Remarks by Minister for Foreign Affairs Hon. Pradeep Kumar Gyawali at the Dinner hosted for the Diplomatic Community

Remarks by Minister for Foreign Affairs Hon. Pradeep Kumar Gyawali at the Dinner hosted for the Diplomatic Community
Kathmandu, 09 July 2018

Honourable Ministers
Ladies and gentlemen.

Saraswati and I have the pleasure to welcome you all to this dinner hosted in your honour. I thank you for joining us this evening.

It has been close to five months since the present Government assumed the responsibility and over three and a half month since I assumed the foreign Ministry portfolio. We have had occasions to meet individually and in other different formats. This evening is dedicated collectively to you and in your honour.

As you are well aware, the Right Honourable Prime Minister has clearly outlined the direction, priorities and behaviour of Nepal’s foreign policy when he shared the Government’s vision for the coming five years with the diplomatic community in March.

‘Amity with all, and enmity with none’remains the soul of our foreign policy. Nepal’s adherence to the principles of the UN Charter, Panchasheel, and the norms of world peace confirms to this. Guided by this spirit, we attach high importance to our relations with all countries and organizations that you represent.

Our policy of engaging constructively with all of our friends and partners has been mutually beneficial. We continue to work closely with our neighbours, major powers, development partners, countries in our extended neighbourhood, labour receiving countries, United Nations and multilateral financial institutions.

I consider this an opportunity for me to express our gratitude to all of our friends and development partners for the close and collaborative partnership that we enjoy. You all have been dependable friends and partners in the high and low that Nepal endured in past two decades. We remain thankful to you all for your continued support and cooperation in Nepal’s development efforts.


In these few months of the Government in office, we have endeavored to enhance mutual trust and promote cooperation with our neighboring countries in the areas of our national priority. We have also renewed our partnership and have been engaging with all friendly countries in different continents.

The recent successful exchange of visits by the Prime Ministers of Nepal and India has contributed to promote trust and goodwill between the two countries and further consolidate bilateral relations.

We have agreed to strengthen ongoing cooperation and expand partnership on the basis of the principles of equality, mutual trust, respect and benefit. We agreed to advance cooperation in the areas of agriculture, railway linkages and inland waterways, among others.

The Prime Minister had a successful visit to our northern neighbor, China. We have agreed to intensify implementation of MoU on cooperation under the Belt and Road Initiative to enhance connectivity. The cooperation covers building of dry ports, roads, railways, aviation and communications within the framework of Trans-Himalaya Multi-Dimensional Connectivity Network. We believe that this will open up a new era of cross-border cooperation and foster trade, commerce and investment.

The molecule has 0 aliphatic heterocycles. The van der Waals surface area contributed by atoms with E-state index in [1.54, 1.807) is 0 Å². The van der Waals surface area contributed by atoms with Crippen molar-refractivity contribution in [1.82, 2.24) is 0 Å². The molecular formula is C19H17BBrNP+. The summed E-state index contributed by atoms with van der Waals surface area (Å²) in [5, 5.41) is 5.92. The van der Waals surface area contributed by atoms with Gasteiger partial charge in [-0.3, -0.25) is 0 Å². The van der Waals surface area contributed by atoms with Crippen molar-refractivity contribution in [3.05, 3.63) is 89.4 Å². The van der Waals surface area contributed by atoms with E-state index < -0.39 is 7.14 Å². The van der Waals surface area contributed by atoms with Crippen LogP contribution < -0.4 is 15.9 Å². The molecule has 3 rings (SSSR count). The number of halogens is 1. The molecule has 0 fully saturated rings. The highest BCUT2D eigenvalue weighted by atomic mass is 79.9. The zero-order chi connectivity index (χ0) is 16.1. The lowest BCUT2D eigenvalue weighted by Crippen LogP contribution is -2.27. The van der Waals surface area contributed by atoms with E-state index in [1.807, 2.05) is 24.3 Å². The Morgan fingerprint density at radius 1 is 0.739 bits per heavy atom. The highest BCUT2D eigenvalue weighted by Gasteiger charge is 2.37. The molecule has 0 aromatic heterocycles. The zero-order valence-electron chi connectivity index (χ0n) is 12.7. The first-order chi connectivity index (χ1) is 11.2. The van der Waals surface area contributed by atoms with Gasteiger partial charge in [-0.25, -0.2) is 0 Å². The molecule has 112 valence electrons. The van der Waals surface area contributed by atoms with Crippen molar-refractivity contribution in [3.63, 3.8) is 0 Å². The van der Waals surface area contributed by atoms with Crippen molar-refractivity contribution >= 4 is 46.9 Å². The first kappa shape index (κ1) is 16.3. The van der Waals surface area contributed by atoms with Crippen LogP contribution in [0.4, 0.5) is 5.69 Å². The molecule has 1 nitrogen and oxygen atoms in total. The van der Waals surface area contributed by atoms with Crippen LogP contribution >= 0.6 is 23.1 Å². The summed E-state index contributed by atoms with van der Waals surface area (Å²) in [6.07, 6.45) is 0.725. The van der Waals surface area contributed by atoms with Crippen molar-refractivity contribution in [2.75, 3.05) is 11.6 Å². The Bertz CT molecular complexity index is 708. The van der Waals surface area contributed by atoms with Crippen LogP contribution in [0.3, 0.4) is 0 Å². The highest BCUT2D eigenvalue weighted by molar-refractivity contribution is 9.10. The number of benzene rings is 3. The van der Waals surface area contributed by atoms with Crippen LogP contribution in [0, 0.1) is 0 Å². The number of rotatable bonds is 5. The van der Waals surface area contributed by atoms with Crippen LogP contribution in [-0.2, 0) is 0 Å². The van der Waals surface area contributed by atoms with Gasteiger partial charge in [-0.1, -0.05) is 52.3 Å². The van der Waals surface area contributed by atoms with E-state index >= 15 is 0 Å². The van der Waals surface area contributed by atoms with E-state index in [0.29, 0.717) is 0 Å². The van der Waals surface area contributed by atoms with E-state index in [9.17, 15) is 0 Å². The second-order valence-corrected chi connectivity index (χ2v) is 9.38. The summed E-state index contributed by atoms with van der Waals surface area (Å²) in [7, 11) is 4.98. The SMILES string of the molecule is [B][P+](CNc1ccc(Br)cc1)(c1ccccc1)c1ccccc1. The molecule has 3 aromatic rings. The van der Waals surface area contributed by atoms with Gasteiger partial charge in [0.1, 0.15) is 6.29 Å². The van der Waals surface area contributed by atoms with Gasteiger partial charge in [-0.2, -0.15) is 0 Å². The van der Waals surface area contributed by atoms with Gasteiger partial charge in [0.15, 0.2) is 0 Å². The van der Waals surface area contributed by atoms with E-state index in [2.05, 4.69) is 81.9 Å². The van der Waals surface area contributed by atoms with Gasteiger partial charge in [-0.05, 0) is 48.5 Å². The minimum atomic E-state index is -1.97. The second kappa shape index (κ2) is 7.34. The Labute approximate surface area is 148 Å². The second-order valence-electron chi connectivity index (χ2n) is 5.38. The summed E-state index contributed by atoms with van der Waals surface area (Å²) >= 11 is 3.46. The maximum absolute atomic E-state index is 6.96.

In the meantime, we had the honour to host the Prime Minister of Pakistan on a bilateral visit. The visit, taken place after a gap of many years, was successful in cementing the bilateral ties between our two countries.

Serbian Deputy Prime Minister and Minister for Foreign Affairs visited Nepal in early May.

During this period, we have had fruitful bilateral consultation meetings with Brazil, Denmark, EU, Israel, Russia and Switzerland. All of these engagements have been successful in further consolidating the friendly bilateral relations.

In the regional front, we are preparing for hosting the 4th Summit meeting of the Bay of Bengal Initiative for Multi-Sector Economic and Technical Cooperation (BIMSTEC) towards the end of August this year. Different meetings of the technical committees under the SAARC have been held.

Nepal participated in the Ministerial Meeting of the non-aligned movement held in Baku, Azerbaizan and Ministerial Meeting of International Think Tank for LLDCs held in Ulaanbaatar, Mongolia at the Foreign Minister’s level.

In the same period, three Under-Secretaries General of the United Nations visited Nepal.


As you all know, the motto of the present government is ‘Prosperous Nepal, Happy Nepali’. We know that there are challenges ahead, and realization of this goal is not possible with our efforts alone. In recognition of these challenges as well as the distance we have to travel on our way to prosperity, we expect to be engaged in an enhanced level of economic partnership in trade, investment, technology transfer, and tourism beyond development cooperation.

Maintaining stability, advancing socio-economic transformation, ensuring social justice, good governance and rule of law have been the overarching objectives of the present government. Promoting and adhering to the values and norms of integrity, transparency, and accountability are equally important priorities of the Government. They are applicable to both governmental and non-governmental stakeholders. With regard to the concern related to the draft integrity policy, I may clarify that the Government has no intention of curbing or discouraging the participation of stakeholders, including the civil society organizations, in our development efforts. They have been important partners in development and will continue to remain so.